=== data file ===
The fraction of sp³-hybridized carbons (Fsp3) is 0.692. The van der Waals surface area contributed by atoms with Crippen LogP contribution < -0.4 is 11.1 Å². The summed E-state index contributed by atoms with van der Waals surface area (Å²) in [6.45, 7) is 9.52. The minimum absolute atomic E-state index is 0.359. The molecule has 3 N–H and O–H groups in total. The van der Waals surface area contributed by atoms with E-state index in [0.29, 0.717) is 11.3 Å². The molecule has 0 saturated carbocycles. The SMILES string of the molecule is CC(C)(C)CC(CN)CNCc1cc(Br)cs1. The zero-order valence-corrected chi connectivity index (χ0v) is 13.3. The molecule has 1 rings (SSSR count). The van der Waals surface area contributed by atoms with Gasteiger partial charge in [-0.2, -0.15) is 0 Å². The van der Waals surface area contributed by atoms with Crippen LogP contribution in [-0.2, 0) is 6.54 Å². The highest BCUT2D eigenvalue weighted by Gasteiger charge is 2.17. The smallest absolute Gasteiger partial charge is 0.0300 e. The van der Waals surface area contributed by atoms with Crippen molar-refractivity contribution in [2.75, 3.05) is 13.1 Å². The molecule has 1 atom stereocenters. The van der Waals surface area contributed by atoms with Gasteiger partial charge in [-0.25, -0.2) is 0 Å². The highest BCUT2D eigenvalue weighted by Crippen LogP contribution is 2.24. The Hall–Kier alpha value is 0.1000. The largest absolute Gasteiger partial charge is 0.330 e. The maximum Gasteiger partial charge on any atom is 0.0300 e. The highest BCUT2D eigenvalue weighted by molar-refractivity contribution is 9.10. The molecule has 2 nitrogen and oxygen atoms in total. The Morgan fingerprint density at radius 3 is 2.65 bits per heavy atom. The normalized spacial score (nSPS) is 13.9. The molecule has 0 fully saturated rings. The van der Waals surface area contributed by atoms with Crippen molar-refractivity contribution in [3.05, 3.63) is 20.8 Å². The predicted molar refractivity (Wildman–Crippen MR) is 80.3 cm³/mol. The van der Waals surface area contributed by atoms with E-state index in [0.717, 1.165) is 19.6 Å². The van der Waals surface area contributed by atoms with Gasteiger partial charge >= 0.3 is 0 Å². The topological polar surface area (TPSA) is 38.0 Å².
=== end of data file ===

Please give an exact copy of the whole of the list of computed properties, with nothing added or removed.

The fraction of sp³-hybridized carbons (Fsp3) is 0.692. The van der Waals surface area contributed by atoms with Crippen LogP contribution < -0.4 is 11.1 Å². The summed E-state index contributed by atoms with van der Waals surface area (Å²) in [6.45, 7) is 9.52. The minimum absolute atomic E-state index is 0.359. The molecule has 3 N–H and O–H groups in total. The van der Waals surface area contributed by atoms with E-state index in [0.29, 0.717) is 11.3 Å². The molecule has 0 saturated carbocycles. The SMILES string of the molecule is CC(C)(C)CC(CN)CNCc1cc(Br)cs1. The zero-order valence-corrected chi connectivity index (χ0v) is 13.3. The molecule has 1 rings (SSSR count). The van der Waals surface area contributed by atoms with Gasteiger partial charge in [-0.2, -0.15) is 0 Å². The van der Waals surface area contributed by atoms with Crippen LogP contribution in [-0.2, 0) is 6.54 Å². The highest BCUT2D eigenvalue weighted by Gasteiger charge is 2.17. The smallest absolute Gasteiger partial charge is 0.0300 e. The van der Waals surface area contributed by atoms with Crippen molar-refractivity contribution in [2.75, 3.05) is 13.1 Å². The molecule has 1 atom stereocenters. The van der Waals surface area contributed by atoms with Gasteiger partial charge in [-0.25, -0.2) is 0 Å². The highest BCUT2D eigenvalue weighted by Crippen LogP contribution is 2.24. The Hall–Kier alpha value is 0.1000. The largest absolute Gasteiger partial charge is 0.330 e. The maximum Gasteiger partial charge on any atom is 0.0300 e. The highest BCUT2D eigenvalue weighted by molar-refractivity contribution is 9.10. The molecule has 2 nitrogen and oxygen atoms in total. The Morgan fingerprint density at radius 3 is 2.65 bits per heavy atom. The normalized spacial score (nSPS) is 13.9. The molecule has 0 fully saturated rings. The van der Waals surface area contributed by atoms with Crippen molar-refractivity contribution in [3.05, 3.63) is 20.8 Å². The predicted molar refractivity (Wildman–Crippen MR) is 80.3 cm³/mol. The van der Waals surface area contributed by atoms with E-state index in [0.717, 1.165) is 19.6 Å². The van der Waals surface area contributed by atoms with Gasteiger partial charge >= 0.3 is 0 Å². The topological polar surface area (TPSA) is 38.0 Å².